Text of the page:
Monday Morning Musings:
“Time is the longest distance between two places.”
–Tennessee Williams, The Glass Menagerie
Always the moon—
even in far-flung places, she rises
gleaming, her hair silver-streaming,
to answer questions we haven’t yet asked.
It is the season of falling leaves and
demonic connections. Remember
heartbreak, look for truth—be aware–
of lies and hate. I’ll vote blue.
The brief pause
before you grin, lopsided,
a crooked crescent, the smile of your ancestors,
lights up your eyes.
The mist rises in a glorious ring,
even under a fretful sky
the river flows on, her melody
constant and ever-changing, nature’s paradox.
The hawk whistles in red-feathered flight,
the squirrels scurry beneath golden boughs
the geese soar in V-flight, a journey
through space and time, the future becomes now.
I used Jane’s random words again for this Cadralor.
It has been such a busy week. Work assignments due, the Folktober Challenge, a broken washing machine, now a clogged drain, dealing with a credit card transferred to a bank that seems totally incapable of handling service, the probably final televised hearing of the January 6 Committee, and two plays in theaters this weekend! On Saturday we saw The Glass Menagerie at the Arden Theater in Old City, Philadelphia. I had forgotten how sad and moving the play is, and the actors were all excellent. I enjoyed it very much. It was a beautiful day, so we took a long walk first, and then afterwards, we were able to sit outside at Tria to enjoy wine (mine, a Syrah blend from South Africa), stout (his, some dark something), a seasonal cheese tray of local artisan cheeses. Delightful!
Old City and Tria
On Sunday, we saw Those With 2 Clocks at the Wilma Theater in Philadelphia. It was a completely different sort of play. And yet, perhaps both plays dealt with some universal truths. This would not be a play for many of my friends and readers. As the pre-show announcement said, this performance will hit all the triggers. There were jokes about sex acts, butts, and there was full nudity—and also interactions with the audience. The performers explored humor and what makes us laugh–and attempt to dismantle the patriarchy. I was worried that I would not enjoy it at all, but I did, even as I cannot really explain what I saw. You can read more about it here.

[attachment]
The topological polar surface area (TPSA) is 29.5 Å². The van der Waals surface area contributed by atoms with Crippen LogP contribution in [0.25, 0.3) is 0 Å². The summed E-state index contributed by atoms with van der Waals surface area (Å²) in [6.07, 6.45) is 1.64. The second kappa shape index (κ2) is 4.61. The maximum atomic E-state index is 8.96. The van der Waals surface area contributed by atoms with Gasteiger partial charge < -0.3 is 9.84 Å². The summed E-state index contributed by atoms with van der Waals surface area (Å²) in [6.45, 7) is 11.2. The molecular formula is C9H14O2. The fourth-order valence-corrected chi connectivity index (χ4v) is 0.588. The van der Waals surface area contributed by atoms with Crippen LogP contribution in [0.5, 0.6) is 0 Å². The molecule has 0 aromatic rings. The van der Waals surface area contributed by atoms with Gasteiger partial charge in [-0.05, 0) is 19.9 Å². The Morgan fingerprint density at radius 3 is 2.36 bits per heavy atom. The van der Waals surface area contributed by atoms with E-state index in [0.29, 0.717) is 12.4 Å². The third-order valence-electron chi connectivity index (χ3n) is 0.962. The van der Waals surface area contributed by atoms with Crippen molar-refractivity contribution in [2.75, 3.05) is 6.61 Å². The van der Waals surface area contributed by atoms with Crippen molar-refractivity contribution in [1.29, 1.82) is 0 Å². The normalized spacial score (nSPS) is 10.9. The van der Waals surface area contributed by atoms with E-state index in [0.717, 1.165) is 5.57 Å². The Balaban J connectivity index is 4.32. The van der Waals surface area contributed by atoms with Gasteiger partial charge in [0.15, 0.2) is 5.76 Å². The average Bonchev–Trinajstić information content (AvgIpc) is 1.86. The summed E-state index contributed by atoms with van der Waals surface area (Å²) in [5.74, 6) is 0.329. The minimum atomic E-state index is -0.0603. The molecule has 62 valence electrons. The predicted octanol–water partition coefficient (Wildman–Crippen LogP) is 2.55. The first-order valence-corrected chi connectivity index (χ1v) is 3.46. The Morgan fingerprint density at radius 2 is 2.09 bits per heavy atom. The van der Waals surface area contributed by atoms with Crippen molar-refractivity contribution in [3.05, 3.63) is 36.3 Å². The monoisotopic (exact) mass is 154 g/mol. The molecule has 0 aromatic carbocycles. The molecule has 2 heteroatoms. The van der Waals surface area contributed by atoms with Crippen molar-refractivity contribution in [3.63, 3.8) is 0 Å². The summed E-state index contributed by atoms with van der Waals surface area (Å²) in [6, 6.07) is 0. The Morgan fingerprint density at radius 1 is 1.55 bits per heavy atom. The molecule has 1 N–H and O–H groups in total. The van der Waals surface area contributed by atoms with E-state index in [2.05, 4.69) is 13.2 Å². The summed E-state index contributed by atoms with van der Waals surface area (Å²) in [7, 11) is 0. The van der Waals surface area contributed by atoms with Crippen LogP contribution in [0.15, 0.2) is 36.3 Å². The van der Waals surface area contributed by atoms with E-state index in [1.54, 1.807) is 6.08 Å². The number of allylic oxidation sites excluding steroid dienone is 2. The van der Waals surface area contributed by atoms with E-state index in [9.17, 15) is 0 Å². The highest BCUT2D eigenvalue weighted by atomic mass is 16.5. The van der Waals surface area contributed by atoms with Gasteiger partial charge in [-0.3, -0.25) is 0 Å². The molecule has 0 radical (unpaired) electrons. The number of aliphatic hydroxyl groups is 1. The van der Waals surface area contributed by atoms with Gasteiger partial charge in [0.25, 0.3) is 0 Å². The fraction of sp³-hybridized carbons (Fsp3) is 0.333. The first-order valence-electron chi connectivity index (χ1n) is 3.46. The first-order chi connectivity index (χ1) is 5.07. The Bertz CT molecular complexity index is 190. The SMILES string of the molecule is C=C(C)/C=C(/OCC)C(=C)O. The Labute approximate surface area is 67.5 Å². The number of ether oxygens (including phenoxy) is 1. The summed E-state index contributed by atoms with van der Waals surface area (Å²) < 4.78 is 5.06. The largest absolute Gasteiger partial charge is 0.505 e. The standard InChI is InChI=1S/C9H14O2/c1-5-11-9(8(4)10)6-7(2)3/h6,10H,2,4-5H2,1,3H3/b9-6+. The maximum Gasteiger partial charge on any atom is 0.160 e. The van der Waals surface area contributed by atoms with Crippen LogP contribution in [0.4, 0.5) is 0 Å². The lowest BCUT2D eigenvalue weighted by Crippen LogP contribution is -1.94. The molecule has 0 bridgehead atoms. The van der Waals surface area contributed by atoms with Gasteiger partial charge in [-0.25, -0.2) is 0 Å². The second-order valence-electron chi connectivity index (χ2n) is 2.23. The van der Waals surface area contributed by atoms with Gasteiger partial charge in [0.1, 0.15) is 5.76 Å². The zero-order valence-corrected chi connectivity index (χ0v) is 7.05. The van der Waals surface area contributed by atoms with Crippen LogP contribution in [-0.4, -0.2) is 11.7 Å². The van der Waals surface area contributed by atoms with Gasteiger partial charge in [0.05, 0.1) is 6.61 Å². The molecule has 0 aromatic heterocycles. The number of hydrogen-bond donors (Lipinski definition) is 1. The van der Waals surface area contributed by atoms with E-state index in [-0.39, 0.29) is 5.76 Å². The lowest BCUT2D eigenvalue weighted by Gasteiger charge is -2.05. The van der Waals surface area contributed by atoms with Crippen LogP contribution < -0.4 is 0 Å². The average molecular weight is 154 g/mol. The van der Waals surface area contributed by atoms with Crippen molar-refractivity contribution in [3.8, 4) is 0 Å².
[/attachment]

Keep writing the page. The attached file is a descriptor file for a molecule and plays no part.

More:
Rittenhouse Square and Area
Lovely little miniatures 🙂 There are echoes of some phrases I’ve written lately, and your photo of the abandoned jetty reminds me so much of the old quays at Bordeaux.
I didn’t read your recent poems till after I wrote this one.
That’s interesting. I suppose abandoned places by the water have a certain similarity.
I think all our poems at the moment have a similar feel to them, except some of the scary ones 🙂
That nineteenth century industrial architecture is probably similar everywhere.
Even some of the scary ones have a seasonal feel. 🙂
I loved that tiled fountain especially. Some needed peacefulness in the midst of all the chaos around us. (K)
Thank you. The fountain did look pretty then. Some days that park seems friendly than others–there were couples dancing near the fountain.
Oh, I’d love to have that flower box! Thanks for sharing your musings today, Merril. The photographs are stunning. I think the Philadelphia Chamber of Commerce should hire you!
Thank you, Jill! 🙂
I like the way the flowers in the flower box stood out against the black. There were actually two matching boxes.
I fell in love with “The Glass Menagerie” (and the theater) when I was in the 11th grade. I’ve even included the play in a short story of mine. Wistful, nostalgic sigh . . .
P.S. You’d better believe I’ll be voting blue on election day!
Gorgeous use of early morning light, Merril.
Thank you very much, Derrick.
The light in your images is gorgeous. Your words are beautiful. I will vote blue, too. The second play sounds very interesting.
Thank you so much, Robin.
The second play was interesting–unique and provocative. I was afraid I’d hate it, but I actually enjoyed it.
I love those early morning autumn images, Merril – we haven’t had many of those yet this year ☔️
Thank you, Ingrid.
I think we’ve had the right weather for it this year.
I enjoyed your musings here. The photographs are lovely!!! 🙂
Thank you so much, Linda! 🙂